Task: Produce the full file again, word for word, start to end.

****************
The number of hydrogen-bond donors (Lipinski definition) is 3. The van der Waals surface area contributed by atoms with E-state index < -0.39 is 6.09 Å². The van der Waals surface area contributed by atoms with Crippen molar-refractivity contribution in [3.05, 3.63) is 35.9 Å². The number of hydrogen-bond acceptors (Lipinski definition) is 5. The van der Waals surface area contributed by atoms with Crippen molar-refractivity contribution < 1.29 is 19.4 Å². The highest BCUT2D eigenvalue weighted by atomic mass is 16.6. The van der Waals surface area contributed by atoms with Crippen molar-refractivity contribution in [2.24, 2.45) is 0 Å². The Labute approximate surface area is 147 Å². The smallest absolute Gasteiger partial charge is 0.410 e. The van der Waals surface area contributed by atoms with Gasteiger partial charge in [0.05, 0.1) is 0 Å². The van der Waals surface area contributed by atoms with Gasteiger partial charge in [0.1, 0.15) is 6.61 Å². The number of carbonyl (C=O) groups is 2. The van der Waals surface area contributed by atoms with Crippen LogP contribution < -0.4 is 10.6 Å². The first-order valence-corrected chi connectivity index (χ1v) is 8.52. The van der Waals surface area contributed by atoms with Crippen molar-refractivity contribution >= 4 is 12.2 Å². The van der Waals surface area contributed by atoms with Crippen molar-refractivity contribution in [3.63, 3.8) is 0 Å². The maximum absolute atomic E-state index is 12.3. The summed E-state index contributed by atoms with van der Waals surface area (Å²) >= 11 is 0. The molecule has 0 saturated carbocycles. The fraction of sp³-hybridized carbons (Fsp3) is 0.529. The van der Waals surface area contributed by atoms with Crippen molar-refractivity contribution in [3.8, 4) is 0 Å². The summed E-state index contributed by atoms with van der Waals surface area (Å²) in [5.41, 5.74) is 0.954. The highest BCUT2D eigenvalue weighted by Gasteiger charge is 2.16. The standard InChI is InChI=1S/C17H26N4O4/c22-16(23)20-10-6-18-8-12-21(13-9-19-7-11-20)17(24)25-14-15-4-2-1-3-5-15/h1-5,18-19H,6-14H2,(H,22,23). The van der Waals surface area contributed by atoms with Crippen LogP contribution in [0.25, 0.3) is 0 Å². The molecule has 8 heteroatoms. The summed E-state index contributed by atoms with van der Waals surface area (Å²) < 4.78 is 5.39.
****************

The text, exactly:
The number of hydrogen-bond donors (Lipinski definition) is 3. The van der Waals surface area contributed by atoms with E-state index < -0.39 is 6.09 Å². The van der Waals surface area contributed by atoms with Crippen molar-refractivity contribution in [3.05, 3.63) is 35.9 Å². The number of hydrogen-bond acceptors (Lipinski definition) is 5. The van der Waals surface area contributed by atoms with Crippen molar-refractivity contribution < 1.29 is 19.4 Å². The highest BCUT2D eigenvalue weighted by atomic mass is 16.6. The van der Waals surface area contributed by atoms with Crippen molar-refractivity contribution in [2.24, 2.45) is 0 Å². The Labute approximate surface area is 147 Å². The smallest absolute Gasteiger partial charge is 0.410 e. The van der Waals surface area contributed by atoms with Gasteiger partial charge in [0.05, 0.1) is 0 Å². The van der Waals surface area contributed by atoms with Gasteiger partial charge in [0.1, 0.15) is 6.61 Å². The number of carbonyl (C=O) groups is 2. The van der Waals surface area contributed by atoms with Crippen LogP contribution < -0.4 is 10.6 Å². The first-order valence-corrected chi connectivity index (χ1v) is 8.52. The van der Waals surface area contributed by atoms with Crippen molar-refractivity contribution >= 4 is 12.2 Å². The van der Waals surface area contributed by atoms with Crippen molar-refractivity contribution in [3.63, 3.8) is 0 Å². The maximum absolute atomic E-state index is 12.3. The summed E-state index contributed by atoms with van der Waals surface area (Å²) >= 11 is 0. The molecule has 0 saturated carbocycles. The fraction of sp³-hybridized carbons (Fsp3) is 0.529. The van der Waals surface area contributed by atoms with Crippen molar-refractivity contribution in [3.8, 4) is 0 Å². The summed E-state index contributed by atoms with van der Waals surface area (Å²) in [5.41, 5.74) is 0.954. The highest BCUT2D eigenvalue weighted by Gasteiger charge is 2.16. The standard InChI is InChI=1S/C17H26N4O4/c22-16(23)20-10-6-18-8-12-21(13-9-19-7-11-20)17(24)25-14-15-4-2-1-3-5-15/h1-5,18-19H,6-14H2,(H,22,23). The van der Waals surface area contributed by atoms with Crippen LogP contribution in [0.25, 0.3) is 0 Å². The molecule has 8 heteroatoms. The summed E-state index contributed by atoms with van der Waals surface area (Å²) < 4.78 is 5.39.